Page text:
Deterioration of media environment has become irreversible
In the recent period, the media environment in the country has worsened considerably. It has become dangerous for journalists to perform their professional duties, especially if they represent the media critical of the government. The aggressive rhetoric on the part of the ruling party members and disinformation campaign in the social media presumably supported by them, politically motivated cases and obstruction of journalists’ work by the state as well as the latter’s failure to respond properly to violence – this is an inexhaustive list of the problems that representatives of the media critical of the authorities are facing today. Increasingly frequent violent attacks on journalists are nothing but the echo of the government’s aggressive attitudes towards dissenting views.
We reviewed the deteriorating media environment in our report published in the run-up to the parliamentary elections and covering the period of 2016-2020. This blog post describes the main challenges that the media has been facing during the period since the parliamentary elections.
Violence against media
Over the past several months, violent attacks on journalists have become considerably more frequent. These attacks have been related to carrying out professional duties by the media. It is important that the law enforcement bodies not only launch investigations but also identify perpetrators in a timely manner and hold them responsible. Experience shows that such facts often fail to prompt appropriate response, namely, investigation is protracted, journalists are not recognised as injured parties and other, which, in turn, encourages violence and further complicates the work of media representatives.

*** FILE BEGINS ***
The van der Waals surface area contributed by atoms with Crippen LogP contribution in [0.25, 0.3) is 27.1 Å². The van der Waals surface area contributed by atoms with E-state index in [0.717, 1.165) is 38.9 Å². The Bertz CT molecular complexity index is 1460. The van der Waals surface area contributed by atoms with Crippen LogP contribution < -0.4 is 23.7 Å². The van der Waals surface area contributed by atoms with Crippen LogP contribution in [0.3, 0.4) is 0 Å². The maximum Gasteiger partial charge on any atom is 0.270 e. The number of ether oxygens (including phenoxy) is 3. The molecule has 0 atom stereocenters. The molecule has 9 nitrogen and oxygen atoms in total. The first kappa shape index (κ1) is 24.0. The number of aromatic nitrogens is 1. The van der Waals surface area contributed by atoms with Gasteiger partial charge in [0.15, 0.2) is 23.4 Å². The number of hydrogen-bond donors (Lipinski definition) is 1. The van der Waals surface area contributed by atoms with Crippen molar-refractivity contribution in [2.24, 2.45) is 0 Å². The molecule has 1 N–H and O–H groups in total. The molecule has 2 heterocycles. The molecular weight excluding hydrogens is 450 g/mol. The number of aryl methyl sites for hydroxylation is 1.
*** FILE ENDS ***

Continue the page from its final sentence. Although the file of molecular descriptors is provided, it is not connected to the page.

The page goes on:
On 25 February, Formula TV journalist Vakho Sanaia was attacked and physically assaulted. Sanaia has linked this assault to his work as a journalist. Furthermore, an investigation has been launched concerning letters containing threats against Sanaia’s family. In addition, according to Formula TV’s statement, two more incidents occurred on 9 April. Specifically, at 3 o’clock in the morning, during the curfew, the TV company driver’s car marked with the channel logo was damaged. The car windows were smashed but nothing was stolen from the car. In the second incident, Formula TV driver was beaten, left with visible signs of physical assault.
The police have detained three people for assault on Sanaia, and the court remanded them in pre-trial custody. In parallel with the court proceedings, persons affiliated with Georgian Dream and known to the public have been engaged in an active campaign to discredit and threaten the journalist. Tbilisi City Council member Vato Shakarishvili, famous singer and TV host Gia Gachechiladze and actor Davit Khurtsilava demanded to release the persons charged with assault against Vakho Sanaia and offered to stand bail for them, but the court did not uphold the request of the defence.
On 7 May, according to a report disseminated by Mtavari Arkhi TV, the company journalist, Irakli Vachiberidze was verbally and physically assaulted while performing professional duties by the metropolitan bishop of Vani and Baghdati.
On 4 May, on the territory of Davit Gareja Monastery Complex, clergy representatives verbally and physically assaulted the filming crew of Mtavari Arkhi TV and damaged their equipment. Later on, after the crew members had left the place of the incident, they were confronted by the local population in the village of Udabno. According to the Ministry of Internal Affairs, the investigation was launched pursuant to the article on violence. On 5 May, representatives of Formula TV were also insulted and threatened in Udabno Village.